Often enough I find a novel that allows me access into the world created within its pages. Voluntarily, I wonder through its contents and find myself amazed. However, seldom do I find a book that suddenly drags me to the depths of its reality while I was casually dipping my toes at the edge, and testing the waters. Such is my accusation of “The Hunger Games” by Suzanne Collins.
With an upcoming cinematic release of this story I thought, “why not see what all the excitement is about.” At this point I had read about how amazing the novel was in at least four magazines. Needless to say, I had exceptionally high hopes (which is usually followed by exceptionally great let-down). “The Hunger Games” did not disappoint.
This novel introduces a new land, Panem, born from the ashes of North America. So, it is safe to assume this is post 2012 doomsday. The main character, Katniss, is a 16 year old citizen of District 12 (one of the 13 districts ruled by the Capitol), who regularly breaks the law by foraging and hunting in the woodland, past the fence, in order to provide for her widowed mother and younger sister.
In this extremely cruel (yet extremely effective) dictatorship, the districts are at the mercy of the Capitol which forces two children between the ages of 12 and 18 from every district to be offered as ‘tributes’ to the hunger games. The tributes are forced to battle each other to the death, and because only one can win, tributes from the same district may be forced to condemn each other to death by their own hands (or weapons if you prefer).
Imagine returning home and having to look those parents in the eyes. It is in this way the story draws on my empathy for not only the district 12 tributes (who are forced to submit their names a number of times in order to get a ration of food) but for Katniss, who joins the games as a replacement for her younger sister Prim.
“The Hunger Games” makes special use of the first person restricted point of view. I am trapped inside Katniss’ thoughts which come as fragments, short musings, or rushed sentences. Slowly, it changes from me simply reading the book to me experiencing Katniss’ reality. This is where it turns from good to amazing for me. I am identifying completely with ‘the girl from District 12.’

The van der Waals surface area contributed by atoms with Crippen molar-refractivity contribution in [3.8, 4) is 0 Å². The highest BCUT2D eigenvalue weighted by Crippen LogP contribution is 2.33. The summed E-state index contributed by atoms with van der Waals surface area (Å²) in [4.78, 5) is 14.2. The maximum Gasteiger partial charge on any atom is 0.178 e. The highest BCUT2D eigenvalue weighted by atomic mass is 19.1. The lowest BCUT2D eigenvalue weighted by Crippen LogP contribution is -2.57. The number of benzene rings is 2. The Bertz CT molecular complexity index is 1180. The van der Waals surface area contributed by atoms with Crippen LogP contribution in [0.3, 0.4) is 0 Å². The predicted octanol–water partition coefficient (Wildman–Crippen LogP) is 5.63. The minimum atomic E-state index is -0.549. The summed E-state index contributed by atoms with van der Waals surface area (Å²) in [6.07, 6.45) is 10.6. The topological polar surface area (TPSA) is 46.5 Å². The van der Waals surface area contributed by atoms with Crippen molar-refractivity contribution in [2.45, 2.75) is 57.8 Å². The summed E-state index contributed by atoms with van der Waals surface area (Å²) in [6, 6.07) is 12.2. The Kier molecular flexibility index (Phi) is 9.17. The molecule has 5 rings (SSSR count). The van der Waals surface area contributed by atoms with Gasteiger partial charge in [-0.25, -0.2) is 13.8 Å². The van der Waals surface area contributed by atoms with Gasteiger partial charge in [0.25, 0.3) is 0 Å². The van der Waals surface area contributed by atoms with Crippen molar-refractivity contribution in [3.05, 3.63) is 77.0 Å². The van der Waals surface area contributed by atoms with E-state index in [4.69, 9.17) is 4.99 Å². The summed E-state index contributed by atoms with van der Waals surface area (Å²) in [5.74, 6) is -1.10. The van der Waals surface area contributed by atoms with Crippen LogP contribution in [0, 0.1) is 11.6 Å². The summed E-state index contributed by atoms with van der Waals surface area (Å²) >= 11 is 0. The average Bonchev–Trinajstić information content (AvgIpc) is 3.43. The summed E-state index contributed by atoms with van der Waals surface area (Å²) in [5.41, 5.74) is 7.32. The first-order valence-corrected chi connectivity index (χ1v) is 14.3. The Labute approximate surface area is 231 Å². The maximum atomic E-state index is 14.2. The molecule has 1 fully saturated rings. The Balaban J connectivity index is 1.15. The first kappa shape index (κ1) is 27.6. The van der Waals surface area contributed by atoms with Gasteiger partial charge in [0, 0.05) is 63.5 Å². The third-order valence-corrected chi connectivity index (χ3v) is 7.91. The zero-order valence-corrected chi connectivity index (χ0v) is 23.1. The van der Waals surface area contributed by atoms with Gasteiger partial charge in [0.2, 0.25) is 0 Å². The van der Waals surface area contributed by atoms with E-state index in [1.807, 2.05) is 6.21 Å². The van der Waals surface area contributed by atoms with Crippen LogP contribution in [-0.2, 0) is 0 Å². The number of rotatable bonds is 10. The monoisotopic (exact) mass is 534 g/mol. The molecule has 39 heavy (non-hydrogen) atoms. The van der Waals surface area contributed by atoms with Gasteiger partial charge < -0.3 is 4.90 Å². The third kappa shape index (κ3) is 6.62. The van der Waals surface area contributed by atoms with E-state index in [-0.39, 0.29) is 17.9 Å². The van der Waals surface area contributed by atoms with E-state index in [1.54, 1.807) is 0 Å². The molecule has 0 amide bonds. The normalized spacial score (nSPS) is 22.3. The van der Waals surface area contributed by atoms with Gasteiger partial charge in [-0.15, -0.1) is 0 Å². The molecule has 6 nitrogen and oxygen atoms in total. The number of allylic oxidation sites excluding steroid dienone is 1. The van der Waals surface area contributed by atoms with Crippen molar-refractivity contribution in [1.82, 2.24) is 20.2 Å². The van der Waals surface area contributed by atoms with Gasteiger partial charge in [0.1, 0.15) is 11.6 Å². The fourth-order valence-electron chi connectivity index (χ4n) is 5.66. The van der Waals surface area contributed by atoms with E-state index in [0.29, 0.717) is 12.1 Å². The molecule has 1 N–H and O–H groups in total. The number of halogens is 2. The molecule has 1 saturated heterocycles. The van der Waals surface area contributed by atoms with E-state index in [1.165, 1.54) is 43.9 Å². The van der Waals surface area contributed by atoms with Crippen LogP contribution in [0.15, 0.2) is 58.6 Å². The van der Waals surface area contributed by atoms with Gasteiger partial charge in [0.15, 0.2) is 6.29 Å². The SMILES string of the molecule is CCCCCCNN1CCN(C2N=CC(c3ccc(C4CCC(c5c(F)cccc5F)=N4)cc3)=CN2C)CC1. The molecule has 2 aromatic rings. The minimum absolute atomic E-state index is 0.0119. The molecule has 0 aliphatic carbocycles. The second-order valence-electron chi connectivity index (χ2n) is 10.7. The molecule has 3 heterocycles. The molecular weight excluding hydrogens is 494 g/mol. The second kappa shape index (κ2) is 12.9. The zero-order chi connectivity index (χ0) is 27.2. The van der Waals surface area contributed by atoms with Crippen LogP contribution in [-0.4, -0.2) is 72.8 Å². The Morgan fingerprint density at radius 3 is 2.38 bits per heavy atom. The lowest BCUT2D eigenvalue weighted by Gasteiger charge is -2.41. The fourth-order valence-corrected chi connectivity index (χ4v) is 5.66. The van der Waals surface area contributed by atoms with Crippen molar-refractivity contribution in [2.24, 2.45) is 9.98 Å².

I continue to follow the story line of the girl from District 12 who goes through a series of makeovers in order to seem more interesting and pleasing to the audience who tunes into the games as though it were some hybrid between “All My Children” and “Wipeout.”
Her stylist transforms her into ‘the girl on fire,’ and Peeta (the male tribute from District 12) causes the game to become a twisted romance for its many viewers by admitting a long unrequited love for Katniss. At this point I am disgusted, to say the least, because I have since the first chapter decided that Katniss MUST be with Gale (her best friend) when she finally reaches romantic awakening.
Falling into the game arena (which is cleverly controlled by the Capitol), Katniss becomes ‘the girl on fire’ as she performs specifically for the audience who is given the power to sponsor their favorite tributes and give them necessary goods. Being well acquainted with the hard life of hunting in the woodland, Katniss is able to fair relatively well in the arena environment. Usually, when reading, I consider many things the main character is not considering at the time. However, in this storyline I am continually forced to push to the back of my mind everything Katniss pushes to the back of hers, and I fully immerse myself in realizing things when she does. This lack of foresight is a new feeling for me, and I find it exciting.
So engrossed in the unrequited romance is the audience that the Capitol changes the rules of the game as to keep the viewers attention. Two tributes can win. My mind falls on Peeta just as Katniss’ does. Now she feigns romantic feelings so as to please the audience, and, as is expected from someone who has never entertained romantic thoughts, Katniss becomes confused as to how she really feels about Peeta and Gale. I am also confused as to whether I want her to be with Peeta and how I would feel about breaking Gale’s heart.
Finally, winning the game, there seems to still be this remaining deep feeling between Katniss and Peeta, as everything else is banished from Katniss’ mind. Following the book’s effect on my foresight, I am no longer thinking of Gale either and am totally rooting for Peeta. But there soon follows a decay of that intimate feeling. Katniss leaves the capital and heads back to district twelve. The farther she travels from the Capitol, the more ‘the girl on fire’ becomes a memory and ‘the girl from district twelve’ reemerges. I then realized that I had been tricked. Here, I’d elected to dive into the reality of Panem and somehow got caught into that of the hunger games.
With this realization dawning and one page left of the book, I feel completely empty inside. Empty because I am not able to open the second book and devour it on the spot. I am suspended between my world and Panem and crave resolution. Too engaged to function, I anticipate this feeling of suspension to persist until my eyes burn though the pages of “Catching Fire.”